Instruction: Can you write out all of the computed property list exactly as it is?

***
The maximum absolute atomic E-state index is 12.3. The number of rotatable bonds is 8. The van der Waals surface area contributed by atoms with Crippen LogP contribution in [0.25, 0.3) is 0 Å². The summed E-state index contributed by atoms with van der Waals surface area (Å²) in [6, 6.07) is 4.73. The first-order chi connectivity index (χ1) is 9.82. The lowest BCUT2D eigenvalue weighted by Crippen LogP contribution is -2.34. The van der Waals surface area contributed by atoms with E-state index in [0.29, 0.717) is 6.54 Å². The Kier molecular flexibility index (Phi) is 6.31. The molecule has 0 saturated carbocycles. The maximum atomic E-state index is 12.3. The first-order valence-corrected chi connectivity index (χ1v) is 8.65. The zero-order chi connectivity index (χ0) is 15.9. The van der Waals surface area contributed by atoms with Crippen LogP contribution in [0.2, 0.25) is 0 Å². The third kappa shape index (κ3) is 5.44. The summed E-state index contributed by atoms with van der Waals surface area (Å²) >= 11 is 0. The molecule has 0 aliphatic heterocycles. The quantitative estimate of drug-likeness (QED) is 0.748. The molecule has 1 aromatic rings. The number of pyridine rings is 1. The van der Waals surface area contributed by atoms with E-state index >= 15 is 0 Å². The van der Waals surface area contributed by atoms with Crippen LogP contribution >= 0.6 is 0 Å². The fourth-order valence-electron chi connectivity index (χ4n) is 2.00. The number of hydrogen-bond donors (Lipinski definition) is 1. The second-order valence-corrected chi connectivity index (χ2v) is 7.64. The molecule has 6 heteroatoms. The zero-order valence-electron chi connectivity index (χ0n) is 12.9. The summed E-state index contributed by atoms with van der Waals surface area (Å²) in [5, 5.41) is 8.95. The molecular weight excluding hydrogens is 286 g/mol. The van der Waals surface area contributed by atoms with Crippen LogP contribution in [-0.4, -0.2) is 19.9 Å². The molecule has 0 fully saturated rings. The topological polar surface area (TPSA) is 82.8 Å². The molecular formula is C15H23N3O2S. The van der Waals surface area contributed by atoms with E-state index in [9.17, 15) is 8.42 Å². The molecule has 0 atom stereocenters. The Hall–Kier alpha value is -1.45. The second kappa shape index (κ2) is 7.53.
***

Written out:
The maximum absolute atomic E-state index is 12.3. The number of rotatable bonds is 8. The van der Waals surface area contributed by atoms with Crippen LogP contribution in [0.25, 0.3) is 0 Å². The summed E-state index contributed by atoms with van der Waals surface area (Å²) in [6, 6.07) is 4.73. The first-order chi connectivity index (χ1) is 9.82. The lowest BCUT2D eigenvalue weighted by Crippen LogP contribution is -2.34. The van der Waals surface area contributed by atoms with E-state index in [0.29, 0.717) is 6.54 Å². The Kier molecular flexibility index (Phi) is 6.31. The molecule has 0 saturated carbocycles. The maximum atomic E-state index is 12.3. The first-order valence-corrected chi connectivity index (χ1v) is 8.65. The zero-order chi connectivity index (χ0) is 15.9. The van der Waals surface area contributed by atoms with Crippen LogP contribution in [0.2, 0.25) is 0 Å². The third kappa shape index (κ3) is 5.44. The summed E-state index contributed by atoms with van der Waals surface area (Å²) >= 11 is 0. The molecule has 0 aliphatic heterocycles. The quantitative estimate of drug-likeness (QED) is 0.748. The molecule has 1 aromatic rings. The number of pyridine rings is 1. The van der Waals surface area contributed by atoms with E-state index >= 15 is 0 Å². The van der Waals surface area contributed by atoms with Crippen LogP contribution >= 0.6 is 0 Å². The fourth-order valence-electron chi connectivity index (χ4n) is 2.00. The number of hydrogen-bond donors (Lipinski definition) is 1. The second-order valence-corrected chi connectivity index (χ2v) is 7.64. The molecule has 6 heteroatoms. The zero-order valence-electron chi connectivity index (χ0n) is 12.9. The summed E-state index contributed by atoms with van der Waals surface area (Å²) in [5, 5.41) is 8.95. The molecular weight excluding hydrogens is 286 g/mol. The van der Waals surface area contributed by atoms with Crippen LogP contribution in [-0.4, -0.2) is 19.9 Å². The molecule has 0 fully saturated rings. The topological polar surface area (TPSA) is 82.8 Å². The molecular formula is C15H23N3O2S. The van der Waals surface area contributed by atoms with E-state index in [9.17, 15) is 8.42 Å². The molecule has 0 atom stereocenters. The Hall–Kier alpha value is -1.45. The second kappa shape index (κ2) is 7.53.